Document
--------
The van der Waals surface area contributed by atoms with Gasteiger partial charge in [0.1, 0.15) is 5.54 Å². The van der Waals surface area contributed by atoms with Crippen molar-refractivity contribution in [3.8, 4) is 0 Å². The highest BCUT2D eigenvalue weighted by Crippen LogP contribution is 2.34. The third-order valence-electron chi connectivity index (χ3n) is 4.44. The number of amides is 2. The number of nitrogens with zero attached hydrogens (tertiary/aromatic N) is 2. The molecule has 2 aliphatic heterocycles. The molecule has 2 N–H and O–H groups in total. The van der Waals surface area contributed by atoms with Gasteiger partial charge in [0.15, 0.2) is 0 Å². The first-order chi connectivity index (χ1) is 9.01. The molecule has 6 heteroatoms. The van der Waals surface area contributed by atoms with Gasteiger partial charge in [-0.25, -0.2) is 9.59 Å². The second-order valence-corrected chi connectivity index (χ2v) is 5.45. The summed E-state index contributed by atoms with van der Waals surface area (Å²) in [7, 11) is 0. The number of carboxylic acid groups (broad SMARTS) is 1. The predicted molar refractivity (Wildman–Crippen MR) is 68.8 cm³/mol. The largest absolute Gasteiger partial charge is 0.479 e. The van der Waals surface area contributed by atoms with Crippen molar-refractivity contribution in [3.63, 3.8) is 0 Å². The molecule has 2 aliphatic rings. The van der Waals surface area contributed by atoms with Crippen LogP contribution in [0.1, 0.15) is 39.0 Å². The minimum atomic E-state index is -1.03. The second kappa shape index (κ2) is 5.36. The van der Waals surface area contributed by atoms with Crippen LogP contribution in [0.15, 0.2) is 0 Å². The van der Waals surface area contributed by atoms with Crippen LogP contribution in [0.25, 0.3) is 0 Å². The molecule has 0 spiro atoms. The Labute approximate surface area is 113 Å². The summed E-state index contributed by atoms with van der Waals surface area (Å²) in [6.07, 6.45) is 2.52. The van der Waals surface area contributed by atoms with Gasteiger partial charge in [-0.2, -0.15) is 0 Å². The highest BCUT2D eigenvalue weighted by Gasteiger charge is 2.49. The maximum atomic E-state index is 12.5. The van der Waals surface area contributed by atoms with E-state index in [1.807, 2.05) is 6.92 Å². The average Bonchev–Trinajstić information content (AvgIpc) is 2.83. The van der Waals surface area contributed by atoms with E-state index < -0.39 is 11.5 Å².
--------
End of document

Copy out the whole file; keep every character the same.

The van der Waals surface area contributed by atoms with Gasteiger partial charge in [0.1, 0.15) is 5.54 Å². The van der Waals surface area contributed by atoms with Crippen molar-refractivity contribution in [3.8, 4) is 0 Å². The highest BCUT2D eigenvalue weighted by Crippen LogP contribution is 2.34. The third-order valence-electron chi connectivity index (χ3n) is 4.44. The number of amides is 2. The number of nitrogens with zero attached hydrogens (tertiary/aromatic N) is 2. The molecule has 2 aliphatic heterocycles. The molecule has 2 N–H and O–H groups in total. The van der Waals surface area contributed by atoms with Gasteiger partial charge in [0.15, 0.2) is 0 Å². The first-order chi connectivity index (χ1) is 9.01. The molecule has 6 heteroatoms. The van der Waals surface area contributed by atoms with Gasteiger partial charge in [-0.25, -0.2) is 9.59 Å². The second-order valence-corrected chi connectivity index (χ2v) is 5.45. The summed E-state index contributed by atoms with van der Waals surface area (Å²) in [7, 11) is 0. The number of carboxylic acid groups (broad SMARTS) is 1. The predicted molar refractivity (Wildman–Crippen MR) is 68.8 cm³/mol. The largest absolute Gasteiger partial charge is 0.479 e. The van der Waals surface area contributed by atoms with Crippen molar-refractivity contribution in [3.63, 3.8) is 0 Å². The molecule has 2 aliphatic rings. The van der Waals surface area contributed by atoms with Crippen LogP contribution in [0.1, 0.15) is 39.0 Å². The minimum atomic E-state index is -1.03. The second kappa shape index (κ2) is 5.36. The van der Waals surface area contributed by atoms with Crippen LogP contribution in [0.15, 0.2) is 0 Å². The van der Waals surface area contributed by atoms with Crippen LogP contribution in [0.25, 0.3) is 0 Å². The molecule has 0 spiro atoms. The Labute approximate surface area is 113 Å². The summed E-state index contributed by atoms with van der Waals surface area (Å²) in [6.07, 6.45) is 2.52. The van der Waals surface area contributed by atoms with Gasteiger partial charge in [-0.2, -0.15) is 0 Å². The highest BCUT2D eigenvalue weighted by Gasteiger charge is 2.49. The maximum atomic E-state index is 12.5. The van der Waals surface area contributed by atoms with E-state index in [1.807, 2.05) is 6.92 Å². The average Bonchev–Trinajstić information content (AvgIpc) is 2.83. The van der Waals surface area contributed by atoms with E-state index < -0.39 is 11.5 Å².